Wilber is the last person you would think would try to take his life. Yet behind his gregarious façade was self-loathing. He feared not failure, but success—as more clubs beckoned him to solve their problems, the more time he’d be away from home, slapping on his master showman smile each day, retreating each evening to the isolation of a crummy motel room. He was convinced that he wasn’t worthy of anything­—not acclaim, not friendship, not love.

So in 2015, Wilber picked up a 90-day prescription, a beta-blocker for his heart rate, opened the bottle and swallowed its contents.

“I was thinking it would shut off my heart,” Wilber says. “All it did was make me super sick. I dozed off, then woke up vomiting it all up. I’m thinking, God, I’m such a f—up I can’t even off myself. I can’t even get that job done.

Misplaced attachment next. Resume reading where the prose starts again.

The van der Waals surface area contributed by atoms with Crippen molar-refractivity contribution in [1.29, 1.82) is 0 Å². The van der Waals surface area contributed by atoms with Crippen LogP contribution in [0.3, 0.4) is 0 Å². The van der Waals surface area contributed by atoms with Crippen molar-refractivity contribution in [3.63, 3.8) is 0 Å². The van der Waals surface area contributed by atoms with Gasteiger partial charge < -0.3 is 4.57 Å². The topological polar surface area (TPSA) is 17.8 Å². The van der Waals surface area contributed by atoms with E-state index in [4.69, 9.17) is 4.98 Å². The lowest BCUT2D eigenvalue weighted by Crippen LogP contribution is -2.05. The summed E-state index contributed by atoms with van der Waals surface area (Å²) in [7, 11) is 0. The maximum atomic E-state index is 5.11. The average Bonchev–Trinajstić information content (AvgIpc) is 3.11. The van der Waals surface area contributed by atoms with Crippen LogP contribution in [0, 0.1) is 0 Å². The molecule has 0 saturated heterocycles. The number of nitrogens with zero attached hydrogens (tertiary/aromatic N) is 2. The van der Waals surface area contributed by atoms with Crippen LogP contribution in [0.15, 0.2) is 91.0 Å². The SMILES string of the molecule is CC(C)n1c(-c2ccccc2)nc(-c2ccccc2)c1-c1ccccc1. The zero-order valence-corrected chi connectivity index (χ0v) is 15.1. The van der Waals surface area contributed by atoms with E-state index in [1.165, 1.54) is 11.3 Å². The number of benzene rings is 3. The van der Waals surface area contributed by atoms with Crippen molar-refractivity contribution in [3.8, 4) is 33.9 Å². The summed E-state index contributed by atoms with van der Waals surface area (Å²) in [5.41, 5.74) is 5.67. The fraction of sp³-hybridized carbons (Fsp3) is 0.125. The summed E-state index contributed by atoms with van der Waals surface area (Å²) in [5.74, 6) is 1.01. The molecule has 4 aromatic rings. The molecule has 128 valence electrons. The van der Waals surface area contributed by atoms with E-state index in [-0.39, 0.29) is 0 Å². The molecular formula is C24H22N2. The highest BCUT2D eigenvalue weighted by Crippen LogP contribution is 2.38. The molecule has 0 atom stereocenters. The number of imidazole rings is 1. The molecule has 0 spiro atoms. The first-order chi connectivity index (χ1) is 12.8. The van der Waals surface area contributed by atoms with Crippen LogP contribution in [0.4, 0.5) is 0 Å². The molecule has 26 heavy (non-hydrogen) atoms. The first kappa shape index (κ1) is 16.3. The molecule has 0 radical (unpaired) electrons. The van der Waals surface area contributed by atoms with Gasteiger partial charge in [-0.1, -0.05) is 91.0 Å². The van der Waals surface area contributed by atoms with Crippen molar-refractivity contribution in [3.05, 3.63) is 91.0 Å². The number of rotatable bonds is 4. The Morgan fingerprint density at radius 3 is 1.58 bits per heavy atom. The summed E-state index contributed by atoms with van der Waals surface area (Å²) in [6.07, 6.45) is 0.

Wilber drove himself to a local emergency room, seeking help. It wasn’t the first time he’d made such a drive.

Wilber is not the only one in the turfgrass business dealing with such an issue. Maintaining a golf course is a high-risk occupation and can put one’s physical well-being, personal relationships and mental health at risk. But revealing struggles with anxiety, depression or something worse is still considered taboo in this occupation, just as it is in many other lines of work.

Wilber admits his candor about his suicide attempt, which he revealed two years ago on the website Turfnet, might cost him his career. But he no longer cares. He believes it’s essential to bring these issues to the forefront, because it might save someone.